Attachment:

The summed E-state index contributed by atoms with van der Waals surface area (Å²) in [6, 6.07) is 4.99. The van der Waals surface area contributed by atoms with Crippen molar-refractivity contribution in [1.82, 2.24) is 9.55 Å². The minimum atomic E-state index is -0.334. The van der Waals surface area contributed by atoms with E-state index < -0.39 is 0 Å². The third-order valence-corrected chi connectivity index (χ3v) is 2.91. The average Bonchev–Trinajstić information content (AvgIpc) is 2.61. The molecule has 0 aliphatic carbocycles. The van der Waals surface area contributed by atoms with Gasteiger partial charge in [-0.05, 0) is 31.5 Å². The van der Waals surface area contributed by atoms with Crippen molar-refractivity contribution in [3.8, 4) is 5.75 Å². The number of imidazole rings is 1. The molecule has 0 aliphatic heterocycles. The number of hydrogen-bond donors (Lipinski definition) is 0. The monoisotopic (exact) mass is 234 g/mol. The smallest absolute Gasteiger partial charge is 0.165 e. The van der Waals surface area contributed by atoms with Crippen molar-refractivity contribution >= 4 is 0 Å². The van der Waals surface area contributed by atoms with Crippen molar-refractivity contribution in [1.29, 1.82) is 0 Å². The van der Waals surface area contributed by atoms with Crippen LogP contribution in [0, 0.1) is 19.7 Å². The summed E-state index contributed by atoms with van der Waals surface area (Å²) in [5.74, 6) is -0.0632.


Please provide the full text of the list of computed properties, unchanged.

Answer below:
The summed E-state index contributed by atoms with van der Waals surface area (Å²) in [6, 6.07) is 4.99. The van der Waals surface area contributed by atoms with Crippen molar-refractivity contribution in [1.82, 2.24) is 9.55 Å². The minimum atomic E-state index is -0.334. The van der Waals surface area contributed by atoms with E-state index < -0.39 is 0 Å². The third-order valence-corrected chi connectivity index (χ3v) is 2.91. The average Bonchev–Trinajstić information content (AvgIpc) is 2.61. The molecule has 0 aliphatic carbocycles. The van der Waals surface area contributed by atoms with Gasteiger partial charge in [-0.05, 0) is 31.5 Å². The van der Waals surface area contributed by atoms with Crippen molar-refractivity contribution in [3.8, 4) is 5.75 Å². The number of imidazole rings is 1. The molecule has 0 aliphatic heterocycles. The number of hydrogen-bond donors (Lipinski definition) is 0. The monoisotopic (exact) mass is 234 g/mol. The smallest absolute Gasteiger partial charge is 0.165 e. The van der Waals surface area contributed by atoms with Crippen molar-refractivity contribution >= 4 is 0 Å². The van der Waals surface area contributed by atoms with Crippen molar-refractivity contribution in [1.29, 1.82) is 0 Å². The van der Waals surface area contributed by atoms with Crippen LogP contribution in [0, 0.1) is 19.7 Å². The summed E-state index contributed by atoms with van der Waals surface area (Å²) in [5.74, 6) is -0.0632.